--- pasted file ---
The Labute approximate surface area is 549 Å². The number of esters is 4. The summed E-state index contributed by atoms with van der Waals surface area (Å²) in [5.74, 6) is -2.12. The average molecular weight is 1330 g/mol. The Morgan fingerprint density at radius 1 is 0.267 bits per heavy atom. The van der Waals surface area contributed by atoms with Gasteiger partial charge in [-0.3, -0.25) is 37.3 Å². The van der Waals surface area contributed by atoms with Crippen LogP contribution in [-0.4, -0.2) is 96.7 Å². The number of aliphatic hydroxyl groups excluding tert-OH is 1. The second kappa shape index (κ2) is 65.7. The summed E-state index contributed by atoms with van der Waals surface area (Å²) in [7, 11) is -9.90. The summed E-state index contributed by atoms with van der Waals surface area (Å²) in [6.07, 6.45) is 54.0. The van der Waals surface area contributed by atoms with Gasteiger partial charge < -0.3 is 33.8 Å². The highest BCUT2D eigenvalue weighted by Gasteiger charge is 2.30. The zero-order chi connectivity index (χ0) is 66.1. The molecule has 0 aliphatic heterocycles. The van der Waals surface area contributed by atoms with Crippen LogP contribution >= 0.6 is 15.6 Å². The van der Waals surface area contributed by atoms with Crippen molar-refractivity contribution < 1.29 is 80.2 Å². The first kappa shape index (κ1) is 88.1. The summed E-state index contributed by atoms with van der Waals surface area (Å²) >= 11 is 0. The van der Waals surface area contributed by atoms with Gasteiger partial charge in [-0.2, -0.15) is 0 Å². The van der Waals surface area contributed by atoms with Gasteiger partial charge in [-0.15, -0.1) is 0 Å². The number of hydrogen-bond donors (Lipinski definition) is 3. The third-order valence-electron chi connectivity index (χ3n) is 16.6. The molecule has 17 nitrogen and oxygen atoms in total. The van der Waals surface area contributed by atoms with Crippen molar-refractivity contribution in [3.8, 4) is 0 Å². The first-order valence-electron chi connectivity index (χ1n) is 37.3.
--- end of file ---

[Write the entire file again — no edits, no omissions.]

The Labute approximate surface area is 549 Å². The number of esters is 4. The summed E-state index contributed by atoms with van der Waals surface area (Å²) in [5.74, 6) is -2.12. The average molecular weight is 1330 g/mol. The Morgan fingerprint density at radius 1 is 0.267 bits per heavy atom. The van der Waals surface area contributed by atoms with Gasteiger partial charge in [-0.3, -0.25) is 37.3 Å². The van der Waals surface area contributed by atoms with Crippen LogP contribution in [-0.4, -0.2) is 96.7 Å². The number of aliphatic hydroxyl groups excluding tert-OH is 1. The second kappa shape index (κ2) is 65.7. The summed E-state index contributed by atoms with van der Waals surface area (Å²) in [7, 11) is -9.90. The summed E-state index contributed by atoms with van der Waals surface area (Å²) in [6.07, 6.45) is 54.0. The van der Waals surface area contributed by atoms with Gasteiger partial charge < -0.3 is 33.8 Å². The highest BCUT2D eigenvalue weighted by Gasteiger charge is 2.30. The zero-order chi connectivity index (χ0) is 66.1. The molecule has 0 aliphatic heterocycles. The van der Waals surface area contributed by atoms with Crippen LogP contribution >= 0.6 is 15.6 Å². The van der Waals surface area contributed by atoms with Crippen molar-refractivity contribution < 1.29 is 80.2 Å². The first kappa shape index (κ1) is 88.1. The summed E-state index contributed by atoms with van der Waals surface area (Å²) >= 11 is 0. The van der Waals surface area contributed by atoms with Gasteiger partial charge in [-0.2, -0.15) is 0 Å². The van der Waals surface area contributed by atoms with Gasteiger partial charge in [-0.15, -0.1) is 0 Å². The number of hydrogen-bond donors (Lipinski definition) is 3. The third-order valence-electron chi connectivity index (χ3n) is 16.6. The molecule has 17 nitrogen and oxygen atoms in total. The van der Waals surface area contributed by atoms with Crippen molar-refractivity contribution in [3.8, 4) is 0 Å². The first-order valence-electron chi connectivity index (χ1n) is 37.3.